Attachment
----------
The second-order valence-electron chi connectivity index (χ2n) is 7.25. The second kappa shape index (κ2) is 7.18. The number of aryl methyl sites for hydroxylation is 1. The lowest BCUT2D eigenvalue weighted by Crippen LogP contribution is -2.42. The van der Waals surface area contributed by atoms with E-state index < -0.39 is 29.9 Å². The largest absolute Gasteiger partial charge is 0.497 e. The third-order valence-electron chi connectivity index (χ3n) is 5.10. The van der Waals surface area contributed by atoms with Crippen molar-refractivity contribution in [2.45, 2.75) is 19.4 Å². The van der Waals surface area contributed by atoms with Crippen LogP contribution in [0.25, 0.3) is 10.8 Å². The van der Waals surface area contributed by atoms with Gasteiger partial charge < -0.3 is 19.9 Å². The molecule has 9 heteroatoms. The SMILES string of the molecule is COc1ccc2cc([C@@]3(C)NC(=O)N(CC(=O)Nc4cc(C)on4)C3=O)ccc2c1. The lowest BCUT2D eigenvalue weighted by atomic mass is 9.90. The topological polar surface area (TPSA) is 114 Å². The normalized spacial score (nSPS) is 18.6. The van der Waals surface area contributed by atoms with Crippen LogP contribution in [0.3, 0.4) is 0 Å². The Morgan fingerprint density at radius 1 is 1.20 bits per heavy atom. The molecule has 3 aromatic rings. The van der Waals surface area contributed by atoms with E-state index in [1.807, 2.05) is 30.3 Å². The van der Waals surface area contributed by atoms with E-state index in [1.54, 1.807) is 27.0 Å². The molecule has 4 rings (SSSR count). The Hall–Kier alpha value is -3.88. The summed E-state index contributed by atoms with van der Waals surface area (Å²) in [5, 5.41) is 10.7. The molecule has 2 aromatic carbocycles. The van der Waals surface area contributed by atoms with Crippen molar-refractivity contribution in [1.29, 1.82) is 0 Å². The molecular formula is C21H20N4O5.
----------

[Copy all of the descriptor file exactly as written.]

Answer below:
The second-order valence-electron chi connectivity index (χ2n) is 7.25. The second kappa shape index (κ2) is 7.18. The number of aryl methyl sites for hydroxylation is 1. The lowest BCUT2D eigenvalue weighted by Crippen LogP contribution is -2.42. The van der Waals surface area contributed by atoms with E-state index < -0.39 is 29.9 Å². The largest absolute Gasteiger partial charge is 0.497 e. The third-order valence-electron chi connectivity index (χ3n) is 5.10. The van der Waals surface area contributed by atoms with Crippen molar-refractivity contribution in [2.45, 2.75) is 19.4 Å². The van der Waals surface area contributed by atoms with Crippen LogP contribution in [0.25, 0.3) is 10.8 Å². The van der Waals surface area contributed by atoms with Gasteiger partial charge < -0.3 is 19.9 Å². The molecule has 9 heteroatoms. The SMILES string of the molecule is COc1ccc2cc([C@@]3(C)NC(=O)N(CC(=O)Nc4cc(C)on4)C3=O)ccc2c1. The lowest BCUT2D eigenvalue weighted by atomic mass is 9.90. The topological polar surface area (TPSA) is 114 Å². The normalized spacial score (nSPS) is 18.6. The van der Waals surface area contributed by atoms with Crippen LogP contribution in [0.3, 0.4) is 0 Å². The Morgan fingerprint density at radius 1 is 1.20 bits per heavy atom. The molecule has 3 aromatic rings. The van der Waals surface area contributed by atoms with E-state index in [1.807, 2.05) is 30.3 Å². The van der Waals surface area contributed by atoms with E-state index in [1.54, 1.807) is 27.0 Å². The molecule has 4 rings (SSSR count). The Hall–Kier alpha value is -3.88. The summed E-state index contributed by atoms with van der Waals surface area (Å²) in [5, 5.41) is 10.7. The molecule has 2 aromatic carbocycles. The van der Waals surface area contributed by atoms with Crippen molar-refractivity contribution in [1.29, 1.82) is 0 Å². The molecular formula is C21H20N4O5.